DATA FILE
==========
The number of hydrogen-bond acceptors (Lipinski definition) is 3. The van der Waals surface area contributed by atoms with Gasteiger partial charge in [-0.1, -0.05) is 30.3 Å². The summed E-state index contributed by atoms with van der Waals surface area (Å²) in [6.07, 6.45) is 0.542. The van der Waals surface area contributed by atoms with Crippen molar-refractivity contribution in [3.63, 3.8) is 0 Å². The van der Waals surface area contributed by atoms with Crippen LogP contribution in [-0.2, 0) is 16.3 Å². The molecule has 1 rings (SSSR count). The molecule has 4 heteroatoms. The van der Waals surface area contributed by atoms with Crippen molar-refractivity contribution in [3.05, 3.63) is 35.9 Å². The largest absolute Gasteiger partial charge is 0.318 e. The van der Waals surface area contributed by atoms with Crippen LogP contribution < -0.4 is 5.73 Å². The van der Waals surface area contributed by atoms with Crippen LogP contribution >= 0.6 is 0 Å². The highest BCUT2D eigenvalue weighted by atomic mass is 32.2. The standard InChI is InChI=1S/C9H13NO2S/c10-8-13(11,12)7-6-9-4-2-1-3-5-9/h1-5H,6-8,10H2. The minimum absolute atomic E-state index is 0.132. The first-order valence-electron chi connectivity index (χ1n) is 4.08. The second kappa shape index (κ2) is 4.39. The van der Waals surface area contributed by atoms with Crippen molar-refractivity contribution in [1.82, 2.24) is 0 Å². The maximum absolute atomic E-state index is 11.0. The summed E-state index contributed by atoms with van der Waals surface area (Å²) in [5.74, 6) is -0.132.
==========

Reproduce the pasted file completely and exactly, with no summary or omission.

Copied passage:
The number of hydrogen-bond acceptors (Lipinski definition) is 3. The van der Waals surface area contributed by atoms with Gasteiger partial charge in [-0.1, -0.05) is 30.3 Å². The summed E-state index contributed by atoms with van der Waals surface area (Å²) in [6.07, 6.45) is 0.542. The van der Waals surface area contributed by atoms with Crippen molar-refractivity contribution in [3.63, 3.8) is 0 Å². The van der Waals surface area contributed by atoms with Crippen LogP contribution in [-0.2, 0) is 16.3 Å². The molecule has 1 rings (SSSR count). The molecule has 4 heteroatoms. The van der Waals surface area contributed by atoms with Crippen molar-refractivity contribution in [3.05, 3.63) is 35.9 Å². The largest absolute Gasteiger partial charge is 0.318 e. The van der Waals surface area contributed by atoms with Crippen LogP contribution < -0.4 is 5.73 Å². The van der Waals surface area contributed by atoms with Crippen LogP contribution >= 0.6 is 0 Å². The highest BCUT2D eigenvalue weighted by atomic mass is 32.2. The standard InChI is InChI=1S/C9H13NO2S/c10-8-13(11,12)7-6-9-4-2-1-3-5-9/h1-5H,6-8,10H2. The minimum absolute atomic E-state index is 0.132. The first-order valence-electron chi connectivity index (χ1n) is 4.08. The second kappa shape index (κ2) is 4.39. The van der Waals surface area contributed by atoms with Crippen molar-refractivity contribution in [1.82, 2.24) is 0 Å². The maximum absolute atomic E-state index is 11.0. The summed E-state index contributed by atoms with van der Waals surface area (Å²) in [5.74, 6) is -0.132.